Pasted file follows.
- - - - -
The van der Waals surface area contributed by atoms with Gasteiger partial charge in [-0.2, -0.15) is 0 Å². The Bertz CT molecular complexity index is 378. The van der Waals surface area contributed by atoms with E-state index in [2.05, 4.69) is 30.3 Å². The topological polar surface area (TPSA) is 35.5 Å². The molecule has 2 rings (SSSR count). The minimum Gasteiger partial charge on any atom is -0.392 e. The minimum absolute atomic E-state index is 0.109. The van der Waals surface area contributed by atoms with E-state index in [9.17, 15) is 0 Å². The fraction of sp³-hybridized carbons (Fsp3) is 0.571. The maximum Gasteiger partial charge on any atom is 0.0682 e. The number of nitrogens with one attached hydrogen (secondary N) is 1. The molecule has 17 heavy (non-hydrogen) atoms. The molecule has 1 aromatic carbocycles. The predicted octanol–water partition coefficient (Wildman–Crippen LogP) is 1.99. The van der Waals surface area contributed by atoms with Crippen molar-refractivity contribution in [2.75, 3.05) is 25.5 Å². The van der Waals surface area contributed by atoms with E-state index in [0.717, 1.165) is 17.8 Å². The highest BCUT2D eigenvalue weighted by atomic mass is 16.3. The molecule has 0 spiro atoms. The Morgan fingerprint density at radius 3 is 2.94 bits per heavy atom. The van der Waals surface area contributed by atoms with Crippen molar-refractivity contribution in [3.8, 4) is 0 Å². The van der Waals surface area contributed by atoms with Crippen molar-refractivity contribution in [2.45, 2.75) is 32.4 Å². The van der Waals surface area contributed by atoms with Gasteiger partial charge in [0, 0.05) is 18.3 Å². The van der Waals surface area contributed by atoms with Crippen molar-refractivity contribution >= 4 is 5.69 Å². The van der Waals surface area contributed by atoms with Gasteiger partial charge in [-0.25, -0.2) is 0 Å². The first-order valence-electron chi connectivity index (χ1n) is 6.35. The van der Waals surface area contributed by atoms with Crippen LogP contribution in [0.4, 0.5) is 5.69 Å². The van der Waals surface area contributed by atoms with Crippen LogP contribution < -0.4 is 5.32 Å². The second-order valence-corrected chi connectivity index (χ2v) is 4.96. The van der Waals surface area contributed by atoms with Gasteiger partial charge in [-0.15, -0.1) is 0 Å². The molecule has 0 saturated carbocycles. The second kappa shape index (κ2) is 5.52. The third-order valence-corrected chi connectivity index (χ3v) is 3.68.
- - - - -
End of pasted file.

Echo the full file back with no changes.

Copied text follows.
The van der Waals surface area contributed by atoms with Gasteiger partial charge in [-0.2, -0.15) is 0 Å². The Bertz CT molecular complexity index is 378. The van der Waals surface area contributed by atoms with E-state index in [2.05, 4.69) is 30.3 Å². The topological polar surface area (TPSA) is 35.5 Å². The molecule has 2 rings (SSSR count). The minimum Gasteiger partial charge on any atom is -0.392 e. The minimum absolute atomic E-state index is 0.109. The van der Waals surface area contributed by atoms with E-state index in [9.17, 15) is 0 Å². The fraction of sp³-hybridized carbons (Fsp3) is 0.571. The maximum Gasteiger partial charge on any atom is 0.0682 e. The number of nitrogens with one attached hydrogen (secondary N) is 1. The molecule has 17 heavy (non-hydrogen) atoms. The molecule has 1 aromatic carbocycles. The predicted octanol–water partition coefficient (Wildman–Crippen LogP) is 1.99. The van der Waals surface area contributed by atoms with Crippen molar-refractivity contribution in [2.75, 3.05) is 25.5 Å². The van der Waals surface area contributed by atoms with E-state index in [0.717, 1.165) is 17.8 Å². The highest BCUT2D eigenvalue weighted by atomic mass is 16.3. The molecule has 0 spiro atoms. The Morgan fingerprint density at radius 3 is 2.94 bits per heavy atom. The van der Waals surface area contributed by atoms with Crippen molar-refractivity contribution in [3.8, 4) is 0 Å². The van der Waals surface area contributed by atoms with Crippen molar-refractivity contribution in [2.45, 2.75) is 32.4 Å². The van der Waals surface area contributed by atoms with Gasteiger partial charge in [0, 0.05) is 18.3 Å². The van der Waals surface area contributed by atoms with Crippen molar-refractivity contribution >= 4 is 5.69 Å². The van der Waals surface area contributed by atoms with Gasteiger partial charge in [-0.25, -0.2) is 0 Å². The first-order valence-electron chi connectivity index (χ1n) is 6.35. The van der Waals surface area contributed by atoms with Crippen LogP contribution in [0.4, 0.5) is 5.69 Å². The van der Waals surface area contributed by atoms with Crippen LogP contribution < -0.4 is 5.32 Å². The second-order valence-corrected chi connectivity index (χ2v) is 4.96. The van der Waals surface area contributed by atoms with Gasteiger partial charge in [-0.15, -0.1) is 0 Å². The molecule has 0 saturated carbocycles. The second kappa shape index (κ2) is 5.52. The third-order valence-corrected chi connectivity index (χ3v) is 3.68.